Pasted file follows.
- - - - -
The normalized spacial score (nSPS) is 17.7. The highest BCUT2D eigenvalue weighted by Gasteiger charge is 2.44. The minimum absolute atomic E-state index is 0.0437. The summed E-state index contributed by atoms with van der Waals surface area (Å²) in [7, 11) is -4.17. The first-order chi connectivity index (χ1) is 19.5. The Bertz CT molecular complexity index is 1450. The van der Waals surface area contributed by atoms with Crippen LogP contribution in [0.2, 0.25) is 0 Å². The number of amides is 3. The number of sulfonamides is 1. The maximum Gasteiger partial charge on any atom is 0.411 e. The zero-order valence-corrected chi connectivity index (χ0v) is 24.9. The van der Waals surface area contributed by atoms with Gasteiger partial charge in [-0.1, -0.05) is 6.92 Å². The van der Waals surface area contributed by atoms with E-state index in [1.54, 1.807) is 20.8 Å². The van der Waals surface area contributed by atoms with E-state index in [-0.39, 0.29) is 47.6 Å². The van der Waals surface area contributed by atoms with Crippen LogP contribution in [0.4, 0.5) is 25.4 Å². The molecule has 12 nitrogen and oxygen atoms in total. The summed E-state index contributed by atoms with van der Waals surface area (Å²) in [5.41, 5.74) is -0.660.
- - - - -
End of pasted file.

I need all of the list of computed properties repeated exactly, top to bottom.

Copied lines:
The normalized spacial score (nSPS) is 17.7. The highest BCUT2D eigenvalue weighted by Gasteiger charge is 2.44. The minimum absolute atomic E-state index is 0.0437. The summed E-state index contributed by atoms with van der Waals surface area (Å²) in [7, 11) is -4.17. The first-order chi connectivity index (χ1) is 19.5. The Bertz CT molecular complexity index is 1450. The van der Waals surface area contributed by atoms with Crippen LogP contribution in [0.2, 0.25) is 0 Å². The number of amides is 3. The number of sulfonamides is 1. The maximum Gasteiger partial charge on any atom is 0.411 e. The zero-order valence-corrected chi connectivity index (χ0v) is 24.9. The van der Waals surface area contributed by atoms with Gasteiger partial charge in [-0.1, -0.05) is 6.92 Å². The van der Waals surface area contributed by atoms with E-state index in [1.54, 1.807) is 20.8 Å². The van der Waals surface area contributed by atoms with E-state index in [-0.39, 0.29) is 47.6 Å². The van der Waals surface area contributed by atoms with Crippen LogP contribution in [0.4, 0.5) is 25.4 Å². The molecule has 12 nitrogen and oxygen atoms in total. The summed E-state index contributed by atoms with van der Waals surface area (Å²) in [5.41, 5.74) is -0.660.